And a damned untenable one. But almost every comment at that post (well, perhaps now I'm being unfair; I made no attempt to read 50 of them, no to mention 240 or so) defers to the validity of science as a standard of truth, a kind of deference that is simply "faith-based" (in the Hebrews 11 version of "the substance of things hoped for, the conviction of things unseen"). I daresay if you dropped Kuhn into that argument there would first be a half-dozen responses about how Kuhn is widely misinterpreted, followed by a half-dozen more that Kuhn is simply wrong, all because science is, at its heart, about "truth!"
I don't mind the scientists being that ignorant (in that they join religious fundamentalists, for whom a little knowledge is also a dangerous thing), but I do mind when the apologists for philosophy start from the premise that science must be acknowledged as co-equal, if not supreme.
Sorry, but philosophy was here first; and as Hume pointed out, all science can really tell us is analytical statements which are variations on: "This stone is heavy." Science can lead to products like the computer I type on, or even the vaccines that keep me healthy and the medicines I take to stay healthy; but such work on such matters is done by technicians, by engineers. Theorists like Tyson or Hawkings work in a rarified atmosphere where engineers aren't supposed to tread; much like the once rarified air of the theologians, v. the priests who dealt with birth, death, disease, and despair among the "messy" lives of real people.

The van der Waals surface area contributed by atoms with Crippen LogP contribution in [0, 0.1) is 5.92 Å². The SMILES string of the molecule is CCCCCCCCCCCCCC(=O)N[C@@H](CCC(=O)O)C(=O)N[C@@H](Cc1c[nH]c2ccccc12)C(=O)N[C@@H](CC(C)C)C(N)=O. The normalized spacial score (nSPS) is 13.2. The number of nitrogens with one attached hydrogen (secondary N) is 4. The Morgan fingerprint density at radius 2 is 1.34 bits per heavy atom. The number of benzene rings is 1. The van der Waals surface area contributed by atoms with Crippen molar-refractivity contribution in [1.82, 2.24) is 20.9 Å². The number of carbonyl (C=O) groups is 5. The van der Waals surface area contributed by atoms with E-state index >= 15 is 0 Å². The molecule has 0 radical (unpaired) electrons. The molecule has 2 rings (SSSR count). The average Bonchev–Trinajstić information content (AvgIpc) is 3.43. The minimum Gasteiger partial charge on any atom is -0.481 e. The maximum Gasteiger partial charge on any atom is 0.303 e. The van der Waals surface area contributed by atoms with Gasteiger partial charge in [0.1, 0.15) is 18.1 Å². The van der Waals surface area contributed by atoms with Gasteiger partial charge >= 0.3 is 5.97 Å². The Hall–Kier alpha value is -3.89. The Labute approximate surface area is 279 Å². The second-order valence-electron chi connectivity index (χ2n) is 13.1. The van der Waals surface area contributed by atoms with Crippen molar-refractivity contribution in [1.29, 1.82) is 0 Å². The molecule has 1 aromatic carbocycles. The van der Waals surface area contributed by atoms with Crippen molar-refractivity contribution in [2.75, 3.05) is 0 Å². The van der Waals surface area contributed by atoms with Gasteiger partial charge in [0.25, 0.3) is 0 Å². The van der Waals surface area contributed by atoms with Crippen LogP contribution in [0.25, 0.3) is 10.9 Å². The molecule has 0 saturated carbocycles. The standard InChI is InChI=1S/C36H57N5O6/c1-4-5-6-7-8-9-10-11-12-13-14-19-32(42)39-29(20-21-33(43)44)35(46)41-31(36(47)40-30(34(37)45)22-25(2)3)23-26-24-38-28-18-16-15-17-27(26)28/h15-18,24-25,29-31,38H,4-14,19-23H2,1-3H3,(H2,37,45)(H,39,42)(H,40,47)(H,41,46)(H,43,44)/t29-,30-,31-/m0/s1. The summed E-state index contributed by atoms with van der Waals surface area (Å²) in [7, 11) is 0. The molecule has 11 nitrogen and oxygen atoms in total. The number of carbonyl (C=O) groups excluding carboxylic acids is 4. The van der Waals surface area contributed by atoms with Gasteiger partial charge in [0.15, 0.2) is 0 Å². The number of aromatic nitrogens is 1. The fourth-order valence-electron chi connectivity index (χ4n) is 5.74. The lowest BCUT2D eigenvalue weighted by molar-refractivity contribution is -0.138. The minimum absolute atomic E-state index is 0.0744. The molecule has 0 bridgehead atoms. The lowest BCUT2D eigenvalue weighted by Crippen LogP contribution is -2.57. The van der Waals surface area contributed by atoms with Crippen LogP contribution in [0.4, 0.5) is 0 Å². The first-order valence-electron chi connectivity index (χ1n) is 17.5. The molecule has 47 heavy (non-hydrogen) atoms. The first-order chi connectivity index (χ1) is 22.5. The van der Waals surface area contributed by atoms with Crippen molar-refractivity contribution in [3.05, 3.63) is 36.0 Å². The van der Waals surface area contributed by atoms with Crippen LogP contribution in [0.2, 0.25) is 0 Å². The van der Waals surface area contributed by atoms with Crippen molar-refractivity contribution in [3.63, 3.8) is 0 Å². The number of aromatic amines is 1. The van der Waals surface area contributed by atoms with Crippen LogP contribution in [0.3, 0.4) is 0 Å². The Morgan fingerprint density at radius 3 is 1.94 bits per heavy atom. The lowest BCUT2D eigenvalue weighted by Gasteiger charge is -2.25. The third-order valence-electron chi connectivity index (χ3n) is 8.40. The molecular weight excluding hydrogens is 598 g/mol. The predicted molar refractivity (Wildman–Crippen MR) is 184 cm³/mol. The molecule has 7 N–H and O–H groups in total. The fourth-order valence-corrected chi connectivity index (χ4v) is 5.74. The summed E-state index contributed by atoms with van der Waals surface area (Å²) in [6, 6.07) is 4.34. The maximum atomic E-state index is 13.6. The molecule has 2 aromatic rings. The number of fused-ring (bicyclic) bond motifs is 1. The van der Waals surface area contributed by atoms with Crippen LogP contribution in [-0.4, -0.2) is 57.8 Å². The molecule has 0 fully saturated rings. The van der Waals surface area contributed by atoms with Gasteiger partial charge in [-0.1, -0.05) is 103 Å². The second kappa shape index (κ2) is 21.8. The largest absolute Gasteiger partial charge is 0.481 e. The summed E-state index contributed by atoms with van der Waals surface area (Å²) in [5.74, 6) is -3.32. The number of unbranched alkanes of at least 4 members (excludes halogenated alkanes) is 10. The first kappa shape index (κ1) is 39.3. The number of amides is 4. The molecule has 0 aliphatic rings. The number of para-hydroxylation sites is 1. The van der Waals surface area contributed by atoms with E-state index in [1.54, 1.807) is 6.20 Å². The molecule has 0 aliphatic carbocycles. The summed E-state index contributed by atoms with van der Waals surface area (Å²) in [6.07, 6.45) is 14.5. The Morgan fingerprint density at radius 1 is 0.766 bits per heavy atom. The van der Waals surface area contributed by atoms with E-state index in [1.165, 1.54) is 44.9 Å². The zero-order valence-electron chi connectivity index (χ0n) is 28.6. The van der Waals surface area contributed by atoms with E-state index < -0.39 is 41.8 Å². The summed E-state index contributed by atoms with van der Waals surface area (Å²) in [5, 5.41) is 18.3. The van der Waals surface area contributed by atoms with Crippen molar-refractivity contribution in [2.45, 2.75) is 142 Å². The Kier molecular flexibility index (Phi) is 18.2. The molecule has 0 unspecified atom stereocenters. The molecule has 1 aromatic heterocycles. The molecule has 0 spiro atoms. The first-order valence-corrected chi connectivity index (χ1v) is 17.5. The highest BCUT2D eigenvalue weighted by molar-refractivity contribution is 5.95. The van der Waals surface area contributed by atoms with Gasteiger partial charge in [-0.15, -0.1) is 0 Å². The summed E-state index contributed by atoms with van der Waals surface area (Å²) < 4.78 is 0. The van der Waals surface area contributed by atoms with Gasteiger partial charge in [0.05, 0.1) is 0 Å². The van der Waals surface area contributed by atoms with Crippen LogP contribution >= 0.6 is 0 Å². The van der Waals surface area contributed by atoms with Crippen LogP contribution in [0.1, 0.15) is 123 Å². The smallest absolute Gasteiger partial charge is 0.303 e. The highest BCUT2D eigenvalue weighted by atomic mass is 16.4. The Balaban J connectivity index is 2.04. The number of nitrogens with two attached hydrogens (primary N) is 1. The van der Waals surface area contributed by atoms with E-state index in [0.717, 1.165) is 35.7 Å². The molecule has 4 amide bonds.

The Greeks understood this. They even had a name for it. "Techne," they called it. It was the knowledge that made buildings like the Parthenon stand, even to this day, without mortar or cement. It was useful, "techne." But it wasn't as important as "sophia." We don't remember the builders of the Parthenon, except among Classics scholars perhaps. We all know who Plato was; and Socrates. And Tyson forgets that the logic he prizes so highly in science (but clearly doesn't practice nearly so well) was the product of Aristotle; and refined by philosophers through the ages, including the greatest logician since Aristotle, and friend to Einstein at Princeton: Kurt Godel (sorry, can't do the umlaut here).